Roman withdrawal from Britain
in 410, the town walls were repaired and the forum continued to be regularly cleaned. It was finally abandoned around 430. The amphitheatre was the site of a large timber building associated with 5th and 6th-century pottery. It may have been the fortified retreat of King Cyndyddan who fought at the Battle of Dyrham in 577. Remains[edit]

The grass-covered bowl of the amphitheatre, also known as the "Bull Ring", is in the care of English Heritage. A small section of the old Roman wall can be seen in the Abbey Park. A large collection of artefacts from Corinium are on display in the Corinium Museum, Cirencester.

The Roman amphitheatre at Corinium Dobunnorum

In fiction[edit] In Robert E. Howard's story "Men of the Shadows", taking place at the time of Roman rule in Britain, a rich merchant of Corinium offers a thousand pieces of gold to anyone who would deliver to him the beautiful sister of Bran Mak Morn, King of the Picts. However, five hundred Roman soldiers who set out across Hadrian's Wall, seeking to gain the reward, are ambushed by the Picts and killed. References[edit]

^ McWhirr: Cirencester
Cirencester
Excavations III, Houses in Roman Cirencester ^ Wacher, p. 87.

Wacher, John (1995). The Towns of Roman Britain. London: B T Batsford.  Alan McWhirr: Roman Gloucestershire, Gloucester
Gloucester
1981 ISBN 0-904387-63-1, 21-58 Alan McWhirr: Cirencester
Cirencester
Excavations III, Houses in Roman Cirencester, Cirencester
Cirencester
1986 ISBN 0950772224

External links[edit]

Wikimedia Commons has media related to Corinium Dobunnorum.

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Major towns of Roman Britain

Placenames in brackets are either present-day names or counties where the towns formerly existed.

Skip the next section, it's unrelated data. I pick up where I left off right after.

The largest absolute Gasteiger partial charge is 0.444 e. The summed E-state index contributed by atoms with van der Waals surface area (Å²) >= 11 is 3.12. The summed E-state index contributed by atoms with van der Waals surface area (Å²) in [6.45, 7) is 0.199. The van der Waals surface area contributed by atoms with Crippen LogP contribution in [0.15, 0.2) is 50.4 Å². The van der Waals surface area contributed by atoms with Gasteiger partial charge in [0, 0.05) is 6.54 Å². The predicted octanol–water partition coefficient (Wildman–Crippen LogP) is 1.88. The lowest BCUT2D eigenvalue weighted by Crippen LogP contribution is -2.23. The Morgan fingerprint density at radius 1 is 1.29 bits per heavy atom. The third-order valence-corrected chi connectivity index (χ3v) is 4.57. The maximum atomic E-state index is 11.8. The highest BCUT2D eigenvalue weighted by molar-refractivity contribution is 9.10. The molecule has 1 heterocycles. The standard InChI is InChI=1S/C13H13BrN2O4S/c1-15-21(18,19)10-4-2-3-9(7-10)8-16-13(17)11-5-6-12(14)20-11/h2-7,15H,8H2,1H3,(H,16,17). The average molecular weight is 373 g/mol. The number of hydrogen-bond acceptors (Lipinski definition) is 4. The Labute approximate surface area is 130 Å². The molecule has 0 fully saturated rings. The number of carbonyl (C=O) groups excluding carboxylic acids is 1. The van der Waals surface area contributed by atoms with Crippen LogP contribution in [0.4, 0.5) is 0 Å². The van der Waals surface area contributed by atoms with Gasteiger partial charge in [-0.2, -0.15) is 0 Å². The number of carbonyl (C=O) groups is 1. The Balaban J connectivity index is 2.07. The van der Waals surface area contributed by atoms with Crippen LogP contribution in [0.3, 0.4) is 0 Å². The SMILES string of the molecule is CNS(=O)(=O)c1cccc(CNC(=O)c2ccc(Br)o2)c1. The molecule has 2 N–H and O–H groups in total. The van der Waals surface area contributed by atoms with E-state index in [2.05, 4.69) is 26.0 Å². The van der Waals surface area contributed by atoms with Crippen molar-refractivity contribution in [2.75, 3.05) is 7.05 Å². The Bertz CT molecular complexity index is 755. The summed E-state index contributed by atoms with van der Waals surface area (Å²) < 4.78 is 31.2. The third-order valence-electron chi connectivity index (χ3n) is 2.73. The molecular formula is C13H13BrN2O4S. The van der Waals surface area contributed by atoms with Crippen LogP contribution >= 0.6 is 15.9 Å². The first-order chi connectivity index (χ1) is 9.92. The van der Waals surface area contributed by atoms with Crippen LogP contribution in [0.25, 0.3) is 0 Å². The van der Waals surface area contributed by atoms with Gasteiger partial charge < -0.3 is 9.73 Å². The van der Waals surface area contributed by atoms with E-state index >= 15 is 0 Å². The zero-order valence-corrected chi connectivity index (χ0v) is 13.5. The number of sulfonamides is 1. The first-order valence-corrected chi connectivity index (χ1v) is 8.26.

Capitals

Britannia Superior

Londinium
Londinium
(London)

Britannia Inferior

Eboracum
Eboracum
(York)

Camulodunum
Camulodunum
(Colchester)

Surviving

Caesaromagus (Chelmsford) Corinium Dobunnorum
Corinium Dobunnorum
(Cirencester) Deva Victrix
Deva Victrix
(Chester) Durnovaria
Durnovaria
(Dorchester) Durovernum Cantiacorum
Durovernum Cantiacorum
(Canterbury) Glevum
Glevum
(Gloucester) Isca Augusta
Isca Augusta
(Caerleon) Isca Dumnoniorum
Isca Dumnoniorum
(Exeter) Isurium Brigantum
Isurium Brigantum
(Aldborough) Lactodurum
Lactodurum
(Towcester) Lindum Colonia
Lindum Colonia
(Lincoln) Luguvalium
Luguvalium
(Carlisle) Moridunum (Carmarthen) Noviomagus Reginorum
Noviomagus Reginorum
(Chichester) Petuaria (Brough) Ratae Corieltauvorum
Ratae Corieltauvorum
(Leicester) Venta Belgarum
Venta Belgarum
(Winchester) Venta Silurum
Venta Silurum
(Caerwent) Verulamium
Verulamium
(St Albans) Viroconium Cornoviorum
Viroconium Cornoviorum
(Wroxeter)

Extinct

Alchester (Wendlebury) Bannaventa
Bannaventa
(Northamptonshire) Calleva Atrebatum
Calleva Atrebatum
(Hampshire) Cunetio
Cunetio
(Wiltshire) Venta Icenorum
Venta Icenorum
(Norfolk)

List of Roman place name

.